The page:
Encouraging children to stay focused for the entire movie length, versus a short episode, this story tackles themes surrounding friendship, loss, love and change.
Bonus: Part 2 of the story, “Anne of Avonlea,” was made as a sequel to continue the story.
4. "The Secret Garden"
The 1993 release of “The Secret Garden” was one of the most mysterious and magical movies I remember watching as a child. Based on the classic novel written by Frances Hodgson Burnett in 1909, the movie tells the story of Mary Lennox, a spoiled, quiet and sad child raised in India but sent to live in her uncle’s manor in Yorkshire after her parents’ death.
It’s not until she finds a mysterious friend hidden in the rooms of the manor and a beautiful surprise hidden behind the garden walls that Mary’s new life takes a magical and beautiful turn for the better.
5. "The Long Long Trailer"
“The Long, Long Trailer” starring Lucille Ball and Desi Arnez and released in 1954 is a movie that combines clean, adult humor that parents will love along with slapstick, fun humor that kids will adore. For children 10+, “The Long, Long Trailer” is a great choice for family movie night.
In the movie, Nicky and Tracy are all set to get married. Nicky wants to save up money for a house, but Tacy dreams of starting off with their own home on wheels and heading out to see the world. After the wedding, they hitch up their trailer and begin their honeymoon in their new, long, long trailer—and the hilarity begins.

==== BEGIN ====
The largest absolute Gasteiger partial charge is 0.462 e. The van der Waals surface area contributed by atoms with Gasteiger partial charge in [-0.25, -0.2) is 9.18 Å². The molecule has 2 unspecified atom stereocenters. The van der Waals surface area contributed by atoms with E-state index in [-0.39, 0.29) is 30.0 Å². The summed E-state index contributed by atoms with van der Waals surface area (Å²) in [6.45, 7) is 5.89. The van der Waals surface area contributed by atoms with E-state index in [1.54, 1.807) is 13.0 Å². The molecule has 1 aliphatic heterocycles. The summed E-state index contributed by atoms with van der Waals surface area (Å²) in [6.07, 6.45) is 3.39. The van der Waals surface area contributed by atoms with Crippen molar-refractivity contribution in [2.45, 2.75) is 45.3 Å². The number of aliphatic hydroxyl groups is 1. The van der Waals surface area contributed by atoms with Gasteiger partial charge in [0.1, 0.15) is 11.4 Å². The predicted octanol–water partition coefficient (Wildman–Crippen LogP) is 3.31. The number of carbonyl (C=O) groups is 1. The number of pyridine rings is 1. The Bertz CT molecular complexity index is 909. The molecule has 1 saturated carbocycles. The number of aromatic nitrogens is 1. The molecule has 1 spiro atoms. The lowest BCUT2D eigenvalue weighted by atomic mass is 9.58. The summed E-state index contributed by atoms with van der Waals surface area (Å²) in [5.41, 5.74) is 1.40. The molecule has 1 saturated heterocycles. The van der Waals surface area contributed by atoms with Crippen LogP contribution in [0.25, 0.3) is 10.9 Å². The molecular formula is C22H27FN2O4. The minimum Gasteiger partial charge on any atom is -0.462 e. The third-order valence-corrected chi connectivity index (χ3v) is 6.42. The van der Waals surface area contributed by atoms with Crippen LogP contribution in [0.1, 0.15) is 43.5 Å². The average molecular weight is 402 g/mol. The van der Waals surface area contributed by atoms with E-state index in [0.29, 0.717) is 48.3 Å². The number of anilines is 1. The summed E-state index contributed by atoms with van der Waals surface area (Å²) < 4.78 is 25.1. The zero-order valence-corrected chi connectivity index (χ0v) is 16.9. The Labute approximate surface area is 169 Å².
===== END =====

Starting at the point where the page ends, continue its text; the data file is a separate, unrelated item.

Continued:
Bonus: For kids that enjoy “The Long Long Trailer,” the “I Love Lucy” series is the perfect follow-up. While the black and white series may seem outdated in comparison to today’s action-packed shows, the humor is clean and the episodes are heartwarming for children ages 10+.
6. "Little House on the Prairie"
The “Little House on the Prarie” series gained huge popularity in the 70s, but became less relevant in the decades since. However, these classic episodes based on the story of the Ingalls family are great family programming for kids and parents alike. The stories follow the three Ingalls sisters and their parents as they venture into the unknown prairie and settle in Walnut Grove. The girls experience growing pains and coming-of-age challenges such as friendship, bullying and divorce that children of any decade can relate to.
Note: Some of the later episodes do begin to introduce adult themes, so be mindful to prescreen for appropriateness based on the age of your children.
7. "My Fair Lady"
To this day, I can sing each word to every song in “My Fair Lady” by memory. At a shocking 2 hours and 33 minutes, my sisters and I would watch this as kids, captivated through the entire movie.
“My Fair Lady” starring Audrey Hepburn and Rex Harrison, tells the story of a pompous phonetics professor—Henry Higgens— who makes a bet that he can transform a Cockney working-class girl into a fine lady who can pass for a cultured member of high society. His subject, Eliza Doolittle agrees to the lessons to improve her job prospects, not knowing how the process would ultimately change her life forever. Both Higgens and Doolittle come out on the other side having learned a great deal about themselves and each other.